The New Battle in Divorce: Who Gets Custody of the Low Mortgage Rate?

Published by | January 23, 2024

When a marriage splits up, the question of who walks away with the lower mortgage rate sparks far more than casual jealousy

When Ann Shea, 44, was finalizing a divorce last year, she knew she wanted to keep the suburban Chicago home where she was raising her school-age kids. But it was equally important for her to hold onto her relatively low mortgage rate.

She had purchased the home in the summer of 2012, and had refinanced to a rate of 2.8% during the pandemic. She wanted to keep the house to provide stability for her kids, who were still young and attending school nearby.

But to get the mortgage and the title of the home in her name only would have required refinancing, which would have bumped up her mortgage rate to the 6% range, where rates were averaging in mid-April when her divorce was finalized. A back-of-the-envelope math estimate would suggest that her monthly mortgage payment could have ballooned by 33%.

“The divorce was so expensive, and to think about adding on that cost would have been terrible,” Shea, a compliance attorney, told MarketWatch.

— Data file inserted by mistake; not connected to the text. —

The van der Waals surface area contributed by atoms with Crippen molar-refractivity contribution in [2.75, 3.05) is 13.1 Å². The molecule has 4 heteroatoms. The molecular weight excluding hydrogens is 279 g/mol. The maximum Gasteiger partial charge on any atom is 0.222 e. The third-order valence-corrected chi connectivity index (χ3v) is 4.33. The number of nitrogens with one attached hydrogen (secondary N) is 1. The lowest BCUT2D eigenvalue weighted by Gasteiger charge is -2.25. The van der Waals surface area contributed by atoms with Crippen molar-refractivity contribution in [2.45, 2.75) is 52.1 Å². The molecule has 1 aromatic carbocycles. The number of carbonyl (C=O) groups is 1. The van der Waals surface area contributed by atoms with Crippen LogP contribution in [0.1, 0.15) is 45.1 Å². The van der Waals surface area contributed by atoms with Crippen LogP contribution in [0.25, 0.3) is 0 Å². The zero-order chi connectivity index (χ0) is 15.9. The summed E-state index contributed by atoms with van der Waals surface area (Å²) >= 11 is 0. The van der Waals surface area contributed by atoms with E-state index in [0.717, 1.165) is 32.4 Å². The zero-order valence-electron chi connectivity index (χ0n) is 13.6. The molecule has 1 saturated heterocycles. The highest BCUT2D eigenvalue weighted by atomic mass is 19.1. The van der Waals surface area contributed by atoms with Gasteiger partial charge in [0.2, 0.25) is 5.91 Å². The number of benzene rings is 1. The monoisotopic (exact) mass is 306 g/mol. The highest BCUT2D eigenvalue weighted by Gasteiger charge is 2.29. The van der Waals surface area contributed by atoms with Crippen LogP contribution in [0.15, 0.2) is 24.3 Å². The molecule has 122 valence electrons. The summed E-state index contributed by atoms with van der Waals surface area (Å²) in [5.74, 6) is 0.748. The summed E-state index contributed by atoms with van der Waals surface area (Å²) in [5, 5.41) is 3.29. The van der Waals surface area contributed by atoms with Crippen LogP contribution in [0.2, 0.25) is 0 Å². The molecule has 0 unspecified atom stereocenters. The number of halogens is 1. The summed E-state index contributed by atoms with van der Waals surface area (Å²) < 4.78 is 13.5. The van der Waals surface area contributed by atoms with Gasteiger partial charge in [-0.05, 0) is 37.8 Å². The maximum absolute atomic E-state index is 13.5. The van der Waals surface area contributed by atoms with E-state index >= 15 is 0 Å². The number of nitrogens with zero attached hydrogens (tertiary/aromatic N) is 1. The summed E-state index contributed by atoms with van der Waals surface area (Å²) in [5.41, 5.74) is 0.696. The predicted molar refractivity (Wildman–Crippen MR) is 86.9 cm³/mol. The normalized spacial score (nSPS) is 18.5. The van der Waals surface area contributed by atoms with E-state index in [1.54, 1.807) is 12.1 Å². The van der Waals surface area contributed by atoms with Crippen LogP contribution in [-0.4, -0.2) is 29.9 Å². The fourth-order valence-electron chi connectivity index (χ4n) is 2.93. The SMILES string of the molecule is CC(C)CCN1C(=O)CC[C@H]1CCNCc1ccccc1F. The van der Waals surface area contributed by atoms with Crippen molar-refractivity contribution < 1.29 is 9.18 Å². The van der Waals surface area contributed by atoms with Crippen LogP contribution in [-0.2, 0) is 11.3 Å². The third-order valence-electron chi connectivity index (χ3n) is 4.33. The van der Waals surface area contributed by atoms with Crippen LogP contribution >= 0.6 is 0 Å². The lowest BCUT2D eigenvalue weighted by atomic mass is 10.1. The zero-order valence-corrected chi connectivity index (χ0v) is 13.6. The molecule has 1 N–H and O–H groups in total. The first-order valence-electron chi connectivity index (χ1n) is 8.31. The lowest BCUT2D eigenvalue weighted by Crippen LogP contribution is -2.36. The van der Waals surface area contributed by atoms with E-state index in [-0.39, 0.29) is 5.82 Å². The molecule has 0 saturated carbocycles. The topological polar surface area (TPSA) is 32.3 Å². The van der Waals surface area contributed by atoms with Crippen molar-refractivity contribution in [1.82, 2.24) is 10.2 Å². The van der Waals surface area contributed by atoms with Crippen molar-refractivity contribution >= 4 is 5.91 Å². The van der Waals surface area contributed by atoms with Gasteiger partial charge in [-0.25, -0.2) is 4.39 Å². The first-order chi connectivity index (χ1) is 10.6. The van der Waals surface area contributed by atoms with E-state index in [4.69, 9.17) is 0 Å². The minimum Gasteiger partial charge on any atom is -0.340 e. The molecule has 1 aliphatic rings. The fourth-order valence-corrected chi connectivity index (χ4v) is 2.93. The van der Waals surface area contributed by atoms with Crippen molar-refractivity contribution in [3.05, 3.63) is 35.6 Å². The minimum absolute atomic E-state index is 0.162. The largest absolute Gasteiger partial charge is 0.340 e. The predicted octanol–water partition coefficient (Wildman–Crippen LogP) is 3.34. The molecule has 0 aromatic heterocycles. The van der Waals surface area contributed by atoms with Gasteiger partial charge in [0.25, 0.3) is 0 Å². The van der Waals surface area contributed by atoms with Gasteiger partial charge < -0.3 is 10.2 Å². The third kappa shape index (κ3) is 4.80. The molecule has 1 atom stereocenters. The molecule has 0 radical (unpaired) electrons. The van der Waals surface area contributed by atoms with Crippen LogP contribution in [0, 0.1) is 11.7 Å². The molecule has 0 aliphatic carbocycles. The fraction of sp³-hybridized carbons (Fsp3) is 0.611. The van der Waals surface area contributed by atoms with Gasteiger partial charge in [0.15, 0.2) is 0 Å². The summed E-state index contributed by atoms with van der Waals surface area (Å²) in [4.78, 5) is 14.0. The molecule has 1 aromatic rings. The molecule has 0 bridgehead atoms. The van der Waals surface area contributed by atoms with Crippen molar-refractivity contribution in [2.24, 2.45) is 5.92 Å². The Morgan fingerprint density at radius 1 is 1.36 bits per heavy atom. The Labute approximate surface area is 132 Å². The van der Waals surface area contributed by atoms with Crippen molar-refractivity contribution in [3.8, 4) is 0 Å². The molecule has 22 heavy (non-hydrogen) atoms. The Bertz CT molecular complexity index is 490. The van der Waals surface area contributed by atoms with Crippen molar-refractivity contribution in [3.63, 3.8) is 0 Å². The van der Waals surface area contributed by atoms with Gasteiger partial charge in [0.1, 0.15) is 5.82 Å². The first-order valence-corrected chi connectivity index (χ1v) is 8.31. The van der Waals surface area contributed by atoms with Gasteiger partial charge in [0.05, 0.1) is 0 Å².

Moving to such a comparatively high mortgage rate after 11 years of paying off the 2.8% loan would have felt to Shea like she had “lost all that ground,” she added.

Shea’s plight is becoming more common. As mortgage rates soared from historic lows during the pandemic to two-decade highs at the end of 2023, homeowners with rates under 3% became the envy of their friends and families. But when a marriage splits up, the question of who walks away with the lower mortgage rate sparks far more than casual jealousy.

It’s increasingly a source of tension at the divorce negotiating table, Alla Roytberg, a New York City-based family and matrimonial law attorney and a mediator, told MarketWatch.

“In the past, when rates were low, it was an easy answer, because somebody could refinance and get a 3.5% rate,” Royberg, who has been in matrimonial law for the last three decades, said. “And now, they have this 3% rate, and if they refinance, they’re going to get 7% or 6%—and that makes it unaffordable.”

Historically, a couple who is going through a divorce will either work out an arrangement to refinance the home and put it in one spouse’s name, or if the divorce is acrimonious, they can be forced by a court to sell the home and divide the proceeds, Erin Levine, co-founder of Hello Divorce, a company based in Alameda, Calif., that sells online divorce services, told MarketWatch.

Those traditional methods are still an option separating partners pursue today. But the large gap between prevailing mortgage rates and the rates on divorcing couples’ homes, coupled with a more expensive housing market, has prompted some to turn to unconventional strategies to divide real-estate assets. 

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